JOURNAL ARTICLE

Plasma paraoxonase activities, lipoprotein oxidation, and trace element interaction in asthmatic patients

Ozlem Balci Ekmekci, Orkide Donma, Hakan Ekmekci, Nurhayat Yildirim, Omer Uysal, Emine Sardogan, Hande Demirel, Tuncalp Demir
Biological Trace Element Research 2006, 111 (1): 41-52
16943596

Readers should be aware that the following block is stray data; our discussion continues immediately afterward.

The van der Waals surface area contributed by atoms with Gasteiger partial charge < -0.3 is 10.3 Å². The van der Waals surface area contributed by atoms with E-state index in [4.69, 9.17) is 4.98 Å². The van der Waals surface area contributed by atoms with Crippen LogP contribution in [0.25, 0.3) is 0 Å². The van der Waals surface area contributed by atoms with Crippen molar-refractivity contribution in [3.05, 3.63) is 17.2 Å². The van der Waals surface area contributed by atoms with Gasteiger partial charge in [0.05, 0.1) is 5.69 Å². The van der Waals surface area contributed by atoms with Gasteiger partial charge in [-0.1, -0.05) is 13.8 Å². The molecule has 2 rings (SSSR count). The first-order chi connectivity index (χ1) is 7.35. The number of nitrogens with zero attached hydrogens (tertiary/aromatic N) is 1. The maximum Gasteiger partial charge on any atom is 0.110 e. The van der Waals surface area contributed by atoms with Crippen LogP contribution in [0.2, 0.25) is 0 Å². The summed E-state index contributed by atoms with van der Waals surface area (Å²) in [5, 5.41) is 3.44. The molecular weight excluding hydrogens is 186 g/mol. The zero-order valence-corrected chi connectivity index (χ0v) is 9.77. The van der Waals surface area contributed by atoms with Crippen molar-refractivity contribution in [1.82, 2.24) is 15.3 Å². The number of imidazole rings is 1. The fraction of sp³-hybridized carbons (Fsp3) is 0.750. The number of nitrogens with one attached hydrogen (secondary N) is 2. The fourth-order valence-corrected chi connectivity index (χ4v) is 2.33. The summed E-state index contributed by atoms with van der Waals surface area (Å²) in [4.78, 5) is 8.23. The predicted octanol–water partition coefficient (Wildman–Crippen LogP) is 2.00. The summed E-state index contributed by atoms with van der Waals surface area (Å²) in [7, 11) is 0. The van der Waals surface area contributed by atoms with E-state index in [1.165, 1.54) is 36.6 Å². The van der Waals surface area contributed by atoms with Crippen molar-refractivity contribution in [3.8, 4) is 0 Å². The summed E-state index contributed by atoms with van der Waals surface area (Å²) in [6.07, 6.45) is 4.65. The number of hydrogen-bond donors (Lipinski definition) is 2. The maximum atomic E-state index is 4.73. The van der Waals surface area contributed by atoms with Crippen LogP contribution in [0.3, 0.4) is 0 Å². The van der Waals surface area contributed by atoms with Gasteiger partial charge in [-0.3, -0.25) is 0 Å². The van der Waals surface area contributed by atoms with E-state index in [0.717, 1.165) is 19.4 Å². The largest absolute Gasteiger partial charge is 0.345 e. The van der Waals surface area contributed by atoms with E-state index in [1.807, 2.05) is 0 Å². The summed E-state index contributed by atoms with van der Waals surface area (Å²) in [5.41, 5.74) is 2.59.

Paraoxonase (PON1) protects low and high-density lipoproteins (LDL and HDL) against oxidation induced by reactive oxygen species formation facilitated by iron (Fe) and copper (Cu) ions. Plasma PON1, arylesterase, oxidized LDL (Ox-LDL), Cu, Fe, thiobarbituric acid-reactive substances (TBARS), lipid, lipoprotein, and apolipoprotein profile in bronchial asthma were determined and the relations among these parameters in different steps of asthma were interpreted. A total of 58 individuals, 30 asthmatics and 28 controls, were included into the scope of this study. Plasma PON1, arylesterase, and TBARS levels were measured spectrophotometrically. Determination of plasma oxidized LDL, Cu, and Fe levels were performed by enzyme-linked immunosorbent assay, atomic absorption spectrophotometry, and the automated TPTZ method, respectively. Apo-A-1 and Apo-B levels were determined immunoturbidometrically. Plasma total cholesterol, triglyceride, and HDL cholesterol levels were enzymatically determined. Plasma LDL levels were estimated using the Fridewald formula. The average plasma PON1 and arylesterase activities in the group of patients were lower than those of the individuals in the control group, but there was no statistically significant difference found between them (p > 0.05). No significant difference was found in plasma Apo-A-1, Apo-B, total cholesterol, triglyceride, HDL, and LDL concentrations between the control and patient groups (p > 0.05). Plasma oxidized LDL (p < 0.05), Cu (p < 0.01), Fe (p < 0.01), and TBARS (p < 0.001) levels in patients with asthma were found to be significantly higher than for the control group. Increases in Cu, Fe, lipid peroxidation, and oxidized LDL levels supported by relative decreases in PON1 activities observed in asthmatic patients might be introduced as the striking findings as well as the possible potential indicators of this airway disease, the prevalence of which has increased dramatically over recent decades.

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